Day 21: Apgar Campground to Marias Pass Summit Campground - Racpat Northern Tier - CycleBlaze

June 21, 2021

Day 21: Apgar Campground to Marias Pass Summit Campground

Lowest pass over the Continental Divide

“I’ve got popsicles,” Kim shouts, she has driven up from Apgar after doing more shopping. We’ve been climbing and it is getting hot. Only another cyclist gets what cyclists need, and Kim is a very experienced solo cyclist! We could get used to this “sag wagon” idea. Two other older cyclists with T-shirts “Behind Bars for Life” catch up and stop, also to enjoy popsicles. They too are headed to Bar Harbor Maine. And we think this is the couple the Grumby’s told us about when on their camping trip 3 weeks ago.

After the three of us say goodbye to Trajan, we are on the road by 6:30.  We quickly swing by the lakeside to get some sunrise photos of Lake McDonald. The first stretch of road we gain and lose and re-gain the same 200 feet. We come to a Tavern/Café and stop, hoping for a second breakfast.  This is not meant to be, the café is only serving a continental breakfast for the guests in the adjacent motel. However, we do get some “left over croissants” and coffee, and no worries about bringing in our own food…nutella for the croissants, and hard boiled eggs. Just down the road there is another café and further on Isaac Walton’s Lodge at Essex.

After Essex, the shoulder returns and the continuous gaining of elevation starts, nothing too drastic, just long, and it’s becoming hot. Then up ahead in a pull out we see Kim. She has become our private cheering squad.

“I have bananas,” Kim is waving two bananas where she has stopped in a pull out. “It’s 2.4 miles from here, there’s a dip and then the parking lot with the Monument and historical information. The campground is at the far end of the parking lot."

There is a “replica” of the Washington monument, and a huge statue of John F. Stevens, the engineer who “found” the pass in 1889 for the Great Northern Railroad, the first trains came through in 1893. The Blackfoot Indian Nation called this the “Backbone pass” and the Salish and Kootenai used this pass to cross to the plains to hunt bison. At 5,216 feet elevation, this is the lowest crossing of the continental divide.

We find a camping spot, not sure why the cyclist we met in Glacier thought this was a beautiful spot. The mosquitos are thick and the restrooms smell so bad the new paint is peeling off the walls. Kim stays for a little while, pulling out more snacks. A huge bag of assorted chips…as Robert says, “A cyclists dream.” It is sad to say goodbye to Kim. She is looking at options of future plans and rides, and who knows maybe somewhere between here and Maine, she will join us for a ride.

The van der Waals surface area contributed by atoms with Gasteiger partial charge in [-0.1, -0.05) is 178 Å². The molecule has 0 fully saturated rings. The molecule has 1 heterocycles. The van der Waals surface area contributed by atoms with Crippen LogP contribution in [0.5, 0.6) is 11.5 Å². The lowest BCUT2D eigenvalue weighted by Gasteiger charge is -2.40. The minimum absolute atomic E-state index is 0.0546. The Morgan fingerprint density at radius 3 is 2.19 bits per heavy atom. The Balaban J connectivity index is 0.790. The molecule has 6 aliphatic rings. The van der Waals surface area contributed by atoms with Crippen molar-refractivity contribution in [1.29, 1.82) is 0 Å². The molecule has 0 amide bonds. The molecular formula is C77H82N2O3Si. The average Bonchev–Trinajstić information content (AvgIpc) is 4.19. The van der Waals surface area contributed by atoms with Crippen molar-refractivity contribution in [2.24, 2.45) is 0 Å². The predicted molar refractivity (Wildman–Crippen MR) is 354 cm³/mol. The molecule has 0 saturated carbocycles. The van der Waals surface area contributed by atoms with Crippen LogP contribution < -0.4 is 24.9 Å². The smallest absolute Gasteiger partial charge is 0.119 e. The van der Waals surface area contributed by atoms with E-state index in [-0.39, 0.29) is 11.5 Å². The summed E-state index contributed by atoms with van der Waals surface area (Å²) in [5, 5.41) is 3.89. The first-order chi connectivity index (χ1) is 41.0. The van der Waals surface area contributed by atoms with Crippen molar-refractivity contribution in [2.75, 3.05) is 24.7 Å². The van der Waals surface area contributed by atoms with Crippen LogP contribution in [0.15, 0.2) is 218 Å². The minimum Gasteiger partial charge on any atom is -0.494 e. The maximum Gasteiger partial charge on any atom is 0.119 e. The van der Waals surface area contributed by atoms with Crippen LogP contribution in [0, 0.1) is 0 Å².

We decide not to cook while swatting mosquitoes. Instead we eat a peanut butter sandwich, and some more snacks. Then, diving into the tent to read, and wait for the sun to set.

This is still grizzly bear country so we store our food bags in the smelly outhouse.

Sunrise at MacDonald Lake, as we leave Apgar
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Following upstream, the Flathead River
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Kim has popsicles for us
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"Behind Bars for Life" couple cycling to Bar Harbor Maine
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Ron SuchanekYou're right, that's the couple we saw a few weeks ago in Winthrop!
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2 months ago
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Ron SuchanekTrail magic
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2 months ago
"I've got bananas" Kim says, and gives us an update on being 2.4 miles to the summit.
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Monument to John Stevens who "found" this pass for the railroad.
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As Robert says, "A cyclists dream" a big bag of assorted chips! Thanks Kim!
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Moose Drool "to the wind" toast
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Ron SuchanekLove Moose Drool!
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2 months ago
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The mosquitoes are bad!
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Today's ride: 47 miles (76 km)
Total: 778 miles (1,252 km)

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